Cannabis sweets 'marketed at children' being widely sold on social media

·4-min read

Cannabis sweets packaged to look like bags of Haribo and Skittles are being sold and promoted on social media sites such as Instagram and TikTok, Sky News has found.

This screen recording shows one dealer's channel on Telegram advertising a large number of cannabis sweets in brightly coloured bags with fake branding.

Police say that the packaging makes them attractive to children and at least six have been taken to hospital after eating cannabis sweets. One child was only eight.

There are also concerns the drugs are used to lure children into trafficking drugs by county lines gangs, which are based in big cities but use youngsters to deliver and sell drugs to users in towns and rural areas. Police in the east of England said that a third of people arrested in relation to cannabis edibles are under the age of 18.

The sweets are routinely promoted and sold alongside class A drugs including heroin, cocaine and LSD, as well as large quantities of marijuana.

Sky News found dealers are operating openly on the five most popular social media sites: Facebook, Instagram, TikTok, Twitter and Snapchat. They are also using the messaging services Whatsapp and Telegram, and the latter is the most popular platform for dealers to provide prices and initiate sales.

The story came to light after a dealer added a Sky News journalist on Instagram to an account selling cannabis sweets.

The sweets are known as gummies and have no connection to the legitimate brands named on some of the packaging.

Some products using CBD, a chemical found in cannabis, are on sale legitimately in shops across the country, but these sweets are illegal and contain high levels of THC - which is the chemical that gives a user a high.

Many appear to have been brought into the UK from California, where drug laws are different.

But some also appear to be homemade.

Ordering in bulk is encouraged, and dealers offer discounts on big orders of gummies and harder drugs.

Searching on Telegram for the word "gummies" brings up many groups where the sweets can be bought for just £5. One group has 62,000 subscribers and two others have almost 30,000 and 16,000 subscribers each.

Typing in the word "edibles" on Facebook marketplace in the UK resulted brought up items containing drugs. Around a third of the first 40 results were advertised as containing cannabis.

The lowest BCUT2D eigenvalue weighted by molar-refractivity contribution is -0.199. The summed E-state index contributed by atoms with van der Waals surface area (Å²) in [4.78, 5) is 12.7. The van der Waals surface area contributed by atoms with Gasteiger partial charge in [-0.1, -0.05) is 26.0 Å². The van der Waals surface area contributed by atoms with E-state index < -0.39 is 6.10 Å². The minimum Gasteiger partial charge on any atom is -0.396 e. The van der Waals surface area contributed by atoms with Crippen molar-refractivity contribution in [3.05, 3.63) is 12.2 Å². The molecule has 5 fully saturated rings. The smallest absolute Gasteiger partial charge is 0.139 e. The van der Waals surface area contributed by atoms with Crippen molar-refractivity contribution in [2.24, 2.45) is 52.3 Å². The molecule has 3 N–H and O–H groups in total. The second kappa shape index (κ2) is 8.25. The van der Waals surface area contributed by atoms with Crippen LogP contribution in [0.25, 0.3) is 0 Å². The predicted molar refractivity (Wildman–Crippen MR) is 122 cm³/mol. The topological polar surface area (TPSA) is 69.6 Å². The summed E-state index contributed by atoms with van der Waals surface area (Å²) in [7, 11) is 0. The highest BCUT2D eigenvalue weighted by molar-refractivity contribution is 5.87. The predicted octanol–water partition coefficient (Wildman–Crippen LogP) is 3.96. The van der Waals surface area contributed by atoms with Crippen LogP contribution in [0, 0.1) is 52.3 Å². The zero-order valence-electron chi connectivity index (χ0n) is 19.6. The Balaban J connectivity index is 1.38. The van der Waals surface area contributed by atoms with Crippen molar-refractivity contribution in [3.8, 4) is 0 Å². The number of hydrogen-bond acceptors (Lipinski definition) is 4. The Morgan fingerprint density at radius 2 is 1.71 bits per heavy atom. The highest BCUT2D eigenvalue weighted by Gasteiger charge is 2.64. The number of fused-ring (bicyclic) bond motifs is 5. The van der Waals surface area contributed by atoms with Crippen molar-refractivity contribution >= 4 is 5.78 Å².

Those looking for "gummies uk" on TikTok were shown results mostly showing legal sweets but the app offers suggestions that point users to sweets offered by dealers.

These suggestions include searching "how to get ediblegummies uk" and "telegrampluguk" (plug being a term for a dealer or someone who can connect you to a dealer) and "gummies with htc uk" (htc being a spelling variation of THC).

A network of dealers appears to be operating on some of the social sites. For example on Instagram, looking at the accounts following or being followed by a seller leads you to discover more sellers.

Cannabis sweets are a problem for police forces across the UK. Almost all police forces in England, Scotland, Wales and Northern Ireland have had an issue with the sweets in their area, and 80% issuing a statement or confirming this to Sky News.

The Eastern Region Special Operations Unit (ERSOU) has a unit which manages the threat of serious and organised crime across eastern England and covers Bedfordshire, Cambridgeshire, Hertfordshire, Norfolk, Suffolk, Kent and Essex.

Intelligence from ERSOU shared with Sky News suggests boys and girls under 18 are consuming cannabis edibles, primarily those of secondary school age.

A third of those arrested in relation to cannabis edibles in the eastern region are under the age of 18.

Detective Chief Inspector Rob Burns, from ERSOU, says that cannabis edibles are illegal and have side effects, such as loss of consciousness.

He said: "The way they are branded to look like sweets suggests they are being marketed at children, but worryingly also means that they could easily fall into the wrong hands.

"We also know that gangs involved in county lines will use an array of tactics to target vulnerable young people, and reporting suggests social media is used to advertise the sale of cannabis edibles, potentially to appeal to younger people who are using multiple social media platforms."

He added that anyone with information on the sale of these items or who thinks a child is being exploited to sell them should contact the police.

The social media companies mentioned in this article all told Sky News they have strict policies prohibiting the buying or selling of any drugs, including sweets containing THC. They say they actively monitor this issue on their platforms using a mix of both technology and humans to review content.

Meta, which owns Instagram, Facebook and Whatsapp, said it removed 98% of this content proactively in the last quarter and that it was working with the police and youth organisations to improve their moderation.

Most of the accounts and search terms flagged during the Sky News investigation have now been banned.

The companies behind the sweets and snacks whose branding is copied by drug makers have previously spoken out against the look-a-like packaging, and some took legal action.

Sky News has blurred the names of accounts to avoid giving publicity to the sellers.

The Data and Forensics team is a multi-skilled unit dedicated to providing transparent journalism from Sky News. We gather, analyse and visualise data to tell data-driven stories. We combine traditional reporting skills with advanced analysis of satellite images, social media and other open source information. Through multimedia storytelling we aim to better explain the world while also showing how our journalism is done.